Cardinals closer Jason Motte may need elbow surgery
Pitcher had career-high 42 saves last season
St. Louis Cardinals closer Jason Motte faces reconstructive elbow surgery if his condition doesn't improve in the next three weeks or so.
It would be another huge blow to a team that has already lost pitcher Chris Carpenter and shortstop Rafael Furcal for the season. The Cardinals pretty much stood pat after losing to the San Francisco Giants in the NL championship series last fall.
Motte, who had a career-high 42 saves last season, has been shut down since late March because of a strained right elbow. He wasn't cleared to throw after a second MRI exam Tuesday didn't show sufficient improvement and revealed a tear.
A first MRI exam was inconclusive because of inflammation, and Motte said range of motion and other indicators had improved somewhat.
"I'm still optimistic," Motte said after the Cardinals beat the Reds 5-1 Tuesday. "I'm not doing anything more to hurt it, so it's kind of out of my hands, honestly.
"We're doing everything we can to get it better."
General manager John Mozeliak said the team should have a good idea by early May whether the 30-year-old right-hander will be able to pitch this season.
"Surgery is definitely on the table if he's not throwing by then," Mozeliak said. "Rather than drag this thing out all summer, we put a soft deadline on it to find out."
The news comes a day after stand-in closer Mitchell Boggs was charged with six earned runs in one-third of an inning during Cincinnati's nine-run ninth. Other options include Fernando Salas, who led the team with 24 saves in 2011, and rookie setup man Trevor Rosenthal.
Motte signed a $12 million US, two-year contract in January that avoided arbitration. He said Dr. George Paletta, the team physician, told him it's far from certain that he'll need surgery.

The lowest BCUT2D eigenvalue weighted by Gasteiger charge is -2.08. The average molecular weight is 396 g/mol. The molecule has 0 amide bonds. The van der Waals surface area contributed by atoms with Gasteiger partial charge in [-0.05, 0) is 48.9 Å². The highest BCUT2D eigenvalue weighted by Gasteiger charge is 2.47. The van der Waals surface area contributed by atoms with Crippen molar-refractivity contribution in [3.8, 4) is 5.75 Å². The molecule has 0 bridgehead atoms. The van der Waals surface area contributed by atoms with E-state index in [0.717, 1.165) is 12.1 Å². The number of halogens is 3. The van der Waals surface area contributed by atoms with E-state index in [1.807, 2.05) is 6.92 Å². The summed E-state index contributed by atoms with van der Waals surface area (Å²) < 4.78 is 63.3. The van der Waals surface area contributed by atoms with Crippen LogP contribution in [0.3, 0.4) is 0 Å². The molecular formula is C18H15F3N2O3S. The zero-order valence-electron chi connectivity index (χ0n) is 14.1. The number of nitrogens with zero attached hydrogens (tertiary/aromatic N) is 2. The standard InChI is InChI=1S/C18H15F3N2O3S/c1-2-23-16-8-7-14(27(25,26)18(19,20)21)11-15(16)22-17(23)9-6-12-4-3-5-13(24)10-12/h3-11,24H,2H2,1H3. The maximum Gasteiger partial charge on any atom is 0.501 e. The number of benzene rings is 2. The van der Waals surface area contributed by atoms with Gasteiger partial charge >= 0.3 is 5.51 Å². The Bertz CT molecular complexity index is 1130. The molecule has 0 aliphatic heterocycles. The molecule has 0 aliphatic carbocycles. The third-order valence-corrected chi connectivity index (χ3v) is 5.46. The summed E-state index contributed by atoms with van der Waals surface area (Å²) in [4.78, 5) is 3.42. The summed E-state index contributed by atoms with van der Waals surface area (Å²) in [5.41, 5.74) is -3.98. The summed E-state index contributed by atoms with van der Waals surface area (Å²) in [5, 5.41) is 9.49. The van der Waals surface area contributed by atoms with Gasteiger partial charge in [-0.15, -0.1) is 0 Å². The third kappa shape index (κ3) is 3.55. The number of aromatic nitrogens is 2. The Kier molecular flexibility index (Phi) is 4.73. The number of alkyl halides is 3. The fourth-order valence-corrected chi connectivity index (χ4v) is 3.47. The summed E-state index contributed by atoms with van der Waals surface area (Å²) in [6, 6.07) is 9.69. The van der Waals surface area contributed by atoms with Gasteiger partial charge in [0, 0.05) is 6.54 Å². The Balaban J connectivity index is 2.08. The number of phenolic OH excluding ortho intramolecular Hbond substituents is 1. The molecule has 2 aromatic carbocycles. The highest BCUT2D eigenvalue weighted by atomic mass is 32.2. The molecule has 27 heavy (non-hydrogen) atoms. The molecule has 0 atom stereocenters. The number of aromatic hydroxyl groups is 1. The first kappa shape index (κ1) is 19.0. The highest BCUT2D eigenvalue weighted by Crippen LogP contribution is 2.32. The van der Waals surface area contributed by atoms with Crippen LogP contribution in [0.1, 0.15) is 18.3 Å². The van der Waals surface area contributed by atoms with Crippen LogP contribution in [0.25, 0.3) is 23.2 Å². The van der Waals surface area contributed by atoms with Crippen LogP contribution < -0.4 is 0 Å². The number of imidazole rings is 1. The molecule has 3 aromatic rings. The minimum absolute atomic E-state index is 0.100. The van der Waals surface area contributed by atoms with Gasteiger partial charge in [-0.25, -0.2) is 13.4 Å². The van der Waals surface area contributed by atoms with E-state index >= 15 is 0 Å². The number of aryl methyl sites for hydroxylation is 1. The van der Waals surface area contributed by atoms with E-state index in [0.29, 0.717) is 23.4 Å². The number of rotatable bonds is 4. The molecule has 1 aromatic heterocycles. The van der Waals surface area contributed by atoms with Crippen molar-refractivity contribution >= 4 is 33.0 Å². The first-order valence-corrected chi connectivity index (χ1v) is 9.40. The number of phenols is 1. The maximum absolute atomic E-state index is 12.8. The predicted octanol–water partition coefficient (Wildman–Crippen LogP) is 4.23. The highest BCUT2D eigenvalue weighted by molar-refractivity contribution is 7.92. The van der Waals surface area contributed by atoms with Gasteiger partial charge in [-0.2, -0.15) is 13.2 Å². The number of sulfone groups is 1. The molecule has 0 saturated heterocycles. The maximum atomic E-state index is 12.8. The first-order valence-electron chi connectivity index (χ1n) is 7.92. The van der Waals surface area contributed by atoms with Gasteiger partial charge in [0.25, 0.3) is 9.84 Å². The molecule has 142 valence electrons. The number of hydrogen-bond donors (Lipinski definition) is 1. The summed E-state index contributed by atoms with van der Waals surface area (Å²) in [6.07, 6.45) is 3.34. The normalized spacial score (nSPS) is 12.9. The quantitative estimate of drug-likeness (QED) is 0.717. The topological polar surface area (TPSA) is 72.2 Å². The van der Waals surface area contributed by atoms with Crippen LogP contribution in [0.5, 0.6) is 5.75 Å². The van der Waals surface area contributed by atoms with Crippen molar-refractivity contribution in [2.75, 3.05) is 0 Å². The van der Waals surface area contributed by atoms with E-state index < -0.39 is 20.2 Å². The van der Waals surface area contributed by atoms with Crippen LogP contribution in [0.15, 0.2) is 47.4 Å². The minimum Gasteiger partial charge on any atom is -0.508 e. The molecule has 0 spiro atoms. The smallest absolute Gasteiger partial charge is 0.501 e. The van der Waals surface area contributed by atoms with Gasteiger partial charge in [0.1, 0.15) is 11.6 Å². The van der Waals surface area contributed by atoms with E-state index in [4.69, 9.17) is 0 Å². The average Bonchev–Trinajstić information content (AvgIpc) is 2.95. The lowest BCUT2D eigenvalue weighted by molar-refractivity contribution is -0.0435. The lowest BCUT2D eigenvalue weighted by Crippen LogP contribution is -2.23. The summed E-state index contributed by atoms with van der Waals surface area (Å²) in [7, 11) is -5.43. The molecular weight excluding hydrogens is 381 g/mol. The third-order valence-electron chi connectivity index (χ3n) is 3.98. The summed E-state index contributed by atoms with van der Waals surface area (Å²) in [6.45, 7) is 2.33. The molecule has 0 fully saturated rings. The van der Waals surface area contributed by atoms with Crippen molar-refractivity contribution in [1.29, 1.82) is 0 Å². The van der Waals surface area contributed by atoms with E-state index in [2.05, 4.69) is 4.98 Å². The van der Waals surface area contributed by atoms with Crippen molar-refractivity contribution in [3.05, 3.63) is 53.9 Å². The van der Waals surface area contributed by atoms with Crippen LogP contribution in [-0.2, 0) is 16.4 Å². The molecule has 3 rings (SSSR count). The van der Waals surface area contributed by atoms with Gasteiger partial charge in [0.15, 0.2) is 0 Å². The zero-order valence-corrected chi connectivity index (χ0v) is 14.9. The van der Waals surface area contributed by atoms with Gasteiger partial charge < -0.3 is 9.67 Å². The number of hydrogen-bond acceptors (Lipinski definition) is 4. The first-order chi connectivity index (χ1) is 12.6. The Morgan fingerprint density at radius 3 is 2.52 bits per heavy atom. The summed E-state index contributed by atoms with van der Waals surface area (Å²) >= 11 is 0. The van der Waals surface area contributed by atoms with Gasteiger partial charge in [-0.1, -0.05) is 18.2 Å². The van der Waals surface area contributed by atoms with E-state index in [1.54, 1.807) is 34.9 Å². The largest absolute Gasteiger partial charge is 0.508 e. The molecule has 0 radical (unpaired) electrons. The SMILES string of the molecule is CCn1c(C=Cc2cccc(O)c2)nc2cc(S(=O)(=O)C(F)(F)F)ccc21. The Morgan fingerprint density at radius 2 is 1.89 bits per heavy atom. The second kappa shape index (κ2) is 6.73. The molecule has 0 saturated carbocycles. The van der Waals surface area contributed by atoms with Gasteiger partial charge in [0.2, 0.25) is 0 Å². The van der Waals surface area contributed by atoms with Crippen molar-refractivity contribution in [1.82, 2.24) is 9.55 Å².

"We're going to keep doing the rehab stuff," Motte said. "Hopefully it helps me get better."
Before the team learned the news about Motte, manager Mike Matheny said it was too early to make any changes. Boggs was hurt by four walks — two intentional — in what he called "the worst outing of my career," but remained confident after Monday's 13-4 loss that he is the man for the job while Motte is out.
"Whenever you lose a guy like that it's tough on everybody, but at the same time we're professionals and we have a job to do," Boggs said. "I can't speak for anybody else, but speaking for me I've got to execute better. I didn't make enough good pitches, and there's nothing other to say than that."
It's no surprise to Matheny that players consistently deny feeling extra pressure when thrust into a new role.
"That's what they've been trained to say and what they're trained to do," Matheny said. "But the ninth inning is different, and a lot of guys who have been successful at it have also had struggles."
When staff ace Adam Wainwright was a rookie, he filled in as closer for the 2006 World Series championship team after Jason Isringhausen was sidelined with a hip injury. Wainwright earned the save in the Series clincher, and then joined the rotation the next year.
"So, it might not necessarily mean how you start but how you finish," Mozeliak said. "We may need more time and clarity on who that will be."
Mozeliak said he didn't anticipate Motte seeking a second opinion.
"A player has that right, but I think he feels pretty confident with what he's hearing," Mozeliak said.